Saturday, September 21, 2019

Review: The Man Who Folded Himself

The Man Who Folded Himself The Man Who Folded Himself by David Gerrold
My rating: 4 of 5 stars

When Daniel Eakins's Uncle Jim dies, he inherits a belt that allows him to travel through time...

I haven't had a ton of time to read since my son was born. In fact, I'm typing this with him asleep in the crook of my arm. The two or three weeks it took me to finish this are no indication of the book's quality. It was pretty fucking good.

In The Man Who Folded Himself, David Gerrold uses Daniel Eakins to explore the nature of time and of man himself. The way he handles time travel has been used by other writers since this book's original publication: changing the past creates a parallel universe and the time traveler is the only one who knows of the existence of the previous timeline.

Daniel travels through time, meeting other versions of himself, and sometimes having sex with them., sometimes with multiple versions at a time. Is it gay if you're having sex with another version of yourself? Joking aside, Daniel goes on a journey of self discovery and ultimately winds up back where he started, as I suspected he might.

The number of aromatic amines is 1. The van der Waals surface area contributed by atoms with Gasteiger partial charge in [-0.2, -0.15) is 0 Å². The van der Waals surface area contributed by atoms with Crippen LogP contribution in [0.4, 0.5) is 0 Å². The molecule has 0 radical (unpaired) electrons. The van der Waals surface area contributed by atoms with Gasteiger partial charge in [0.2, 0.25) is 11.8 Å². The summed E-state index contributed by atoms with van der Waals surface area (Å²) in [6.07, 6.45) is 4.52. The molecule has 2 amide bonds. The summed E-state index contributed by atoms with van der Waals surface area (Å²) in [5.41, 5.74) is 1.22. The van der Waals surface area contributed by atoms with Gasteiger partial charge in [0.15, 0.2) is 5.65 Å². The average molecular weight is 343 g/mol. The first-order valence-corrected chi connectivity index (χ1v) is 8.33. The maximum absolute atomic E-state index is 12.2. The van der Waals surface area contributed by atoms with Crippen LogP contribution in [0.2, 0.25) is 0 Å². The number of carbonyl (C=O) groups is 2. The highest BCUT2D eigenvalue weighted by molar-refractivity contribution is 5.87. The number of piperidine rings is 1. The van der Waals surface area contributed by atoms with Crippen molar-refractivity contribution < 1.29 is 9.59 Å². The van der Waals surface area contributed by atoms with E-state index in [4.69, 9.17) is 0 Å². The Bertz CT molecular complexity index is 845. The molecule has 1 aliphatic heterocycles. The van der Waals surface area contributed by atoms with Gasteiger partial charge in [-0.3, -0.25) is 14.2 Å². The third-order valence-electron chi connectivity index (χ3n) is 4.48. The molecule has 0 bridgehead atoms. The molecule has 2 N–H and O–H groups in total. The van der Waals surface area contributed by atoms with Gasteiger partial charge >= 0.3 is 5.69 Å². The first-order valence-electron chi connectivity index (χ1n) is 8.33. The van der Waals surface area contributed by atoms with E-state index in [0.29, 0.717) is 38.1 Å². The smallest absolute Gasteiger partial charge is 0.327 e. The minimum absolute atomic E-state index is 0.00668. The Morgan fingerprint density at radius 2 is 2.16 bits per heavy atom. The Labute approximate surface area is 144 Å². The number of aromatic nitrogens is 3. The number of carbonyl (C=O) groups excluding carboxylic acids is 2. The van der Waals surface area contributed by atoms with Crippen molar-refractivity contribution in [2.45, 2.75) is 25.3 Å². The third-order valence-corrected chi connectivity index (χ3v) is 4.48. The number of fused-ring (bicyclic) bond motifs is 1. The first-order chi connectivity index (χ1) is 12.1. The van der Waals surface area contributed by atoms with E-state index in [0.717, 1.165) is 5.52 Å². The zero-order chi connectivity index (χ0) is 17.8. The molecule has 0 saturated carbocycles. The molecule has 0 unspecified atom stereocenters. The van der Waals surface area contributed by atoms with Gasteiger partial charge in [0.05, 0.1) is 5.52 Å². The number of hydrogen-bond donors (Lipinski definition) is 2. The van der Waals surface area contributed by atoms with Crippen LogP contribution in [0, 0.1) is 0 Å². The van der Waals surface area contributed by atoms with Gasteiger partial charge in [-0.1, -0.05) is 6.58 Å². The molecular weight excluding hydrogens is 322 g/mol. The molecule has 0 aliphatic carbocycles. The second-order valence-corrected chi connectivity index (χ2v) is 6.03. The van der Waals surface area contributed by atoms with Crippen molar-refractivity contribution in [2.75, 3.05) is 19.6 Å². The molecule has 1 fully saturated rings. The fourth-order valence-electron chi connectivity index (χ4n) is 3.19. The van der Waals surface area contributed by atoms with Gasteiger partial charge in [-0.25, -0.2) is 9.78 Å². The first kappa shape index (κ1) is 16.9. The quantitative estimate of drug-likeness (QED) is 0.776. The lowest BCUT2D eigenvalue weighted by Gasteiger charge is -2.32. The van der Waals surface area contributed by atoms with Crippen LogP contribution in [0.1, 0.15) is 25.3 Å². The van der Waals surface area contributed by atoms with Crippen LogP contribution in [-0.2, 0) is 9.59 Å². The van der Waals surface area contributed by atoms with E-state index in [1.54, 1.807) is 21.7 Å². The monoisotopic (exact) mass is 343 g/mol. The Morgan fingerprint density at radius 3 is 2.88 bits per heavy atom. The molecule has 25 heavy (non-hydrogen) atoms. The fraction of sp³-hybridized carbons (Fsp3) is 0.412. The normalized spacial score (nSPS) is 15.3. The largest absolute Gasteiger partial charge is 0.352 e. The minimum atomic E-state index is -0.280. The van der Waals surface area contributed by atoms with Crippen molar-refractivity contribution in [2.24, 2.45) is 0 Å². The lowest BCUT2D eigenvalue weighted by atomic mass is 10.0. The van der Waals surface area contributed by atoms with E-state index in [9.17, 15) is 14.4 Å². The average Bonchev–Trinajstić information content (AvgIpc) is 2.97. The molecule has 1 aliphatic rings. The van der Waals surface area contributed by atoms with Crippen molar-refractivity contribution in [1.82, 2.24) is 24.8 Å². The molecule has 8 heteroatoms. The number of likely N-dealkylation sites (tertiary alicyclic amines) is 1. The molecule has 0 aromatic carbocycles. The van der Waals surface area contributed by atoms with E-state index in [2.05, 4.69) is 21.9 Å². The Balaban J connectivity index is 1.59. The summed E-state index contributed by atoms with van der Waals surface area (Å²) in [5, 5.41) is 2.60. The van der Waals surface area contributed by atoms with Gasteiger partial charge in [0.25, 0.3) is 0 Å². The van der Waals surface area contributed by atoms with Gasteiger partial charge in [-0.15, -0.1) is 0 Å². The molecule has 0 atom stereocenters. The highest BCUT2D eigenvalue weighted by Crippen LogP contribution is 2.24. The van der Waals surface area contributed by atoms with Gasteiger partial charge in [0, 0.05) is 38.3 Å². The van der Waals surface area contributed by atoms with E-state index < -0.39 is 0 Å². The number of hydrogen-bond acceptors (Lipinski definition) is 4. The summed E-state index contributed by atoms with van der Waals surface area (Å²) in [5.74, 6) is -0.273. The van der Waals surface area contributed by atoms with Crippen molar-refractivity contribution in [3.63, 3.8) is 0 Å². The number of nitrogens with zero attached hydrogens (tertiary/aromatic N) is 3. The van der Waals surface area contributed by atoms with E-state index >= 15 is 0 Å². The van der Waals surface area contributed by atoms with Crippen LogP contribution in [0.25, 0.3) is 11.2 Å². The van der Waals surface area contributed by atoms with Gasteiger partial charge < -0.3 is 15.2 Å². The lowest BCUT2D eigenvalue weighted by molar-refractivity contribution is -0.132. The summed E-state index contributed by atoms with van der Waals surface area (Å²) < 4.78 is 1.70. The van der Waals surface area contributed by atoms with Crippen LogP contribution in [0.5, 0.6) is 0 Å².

The Man Who Folded Himself may be the best time travel story I've ever read. 4.5 out of 5 tribbles.

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Sunday, September 8, 2019

Review: Life Is Short and So Am I: My Life in and Out of the Wrestling Ring

Life Is Short and So Am I: My Life in and Out of the Wrestling Ring Life Is Short and So Am I: My Life in and Out of the Wrestling Ring by Dylan "hornswoggle" Postl
My rating: 4 of 5 stars

Life Is Short and So Am I is the autobiography of Dylan Postl, aka WWE superstar Hornswoggle, aka independent wrestler Swoggle.

Shortly after the birth of my son, someone from ECW press hit me up to read this. I said I would and forgot about it until my wife and I were watching Swoggle wrestle Jordynn Grace on IWTV. It was damn good.

Dylan had a rough start, being born with achondroplasia, a form of dwarfism, in addition to family problems. He overcame it all and became not only a pro-wrestler but a WWE superstar.

I have to admit that most of the time Dylan was wrestling, I was on a wrestling hiatus. Still, I found his biography fascinating. His early life was terrible, even without taking his dwarfism into consideration. His journey from the independents to the WWE and beyond held my interest even through my lack of sleep. His account of the inner workings of the WWE was entertaining and informative. A lot of wrestling books skimp on the road stories but this one had a lot of them in it.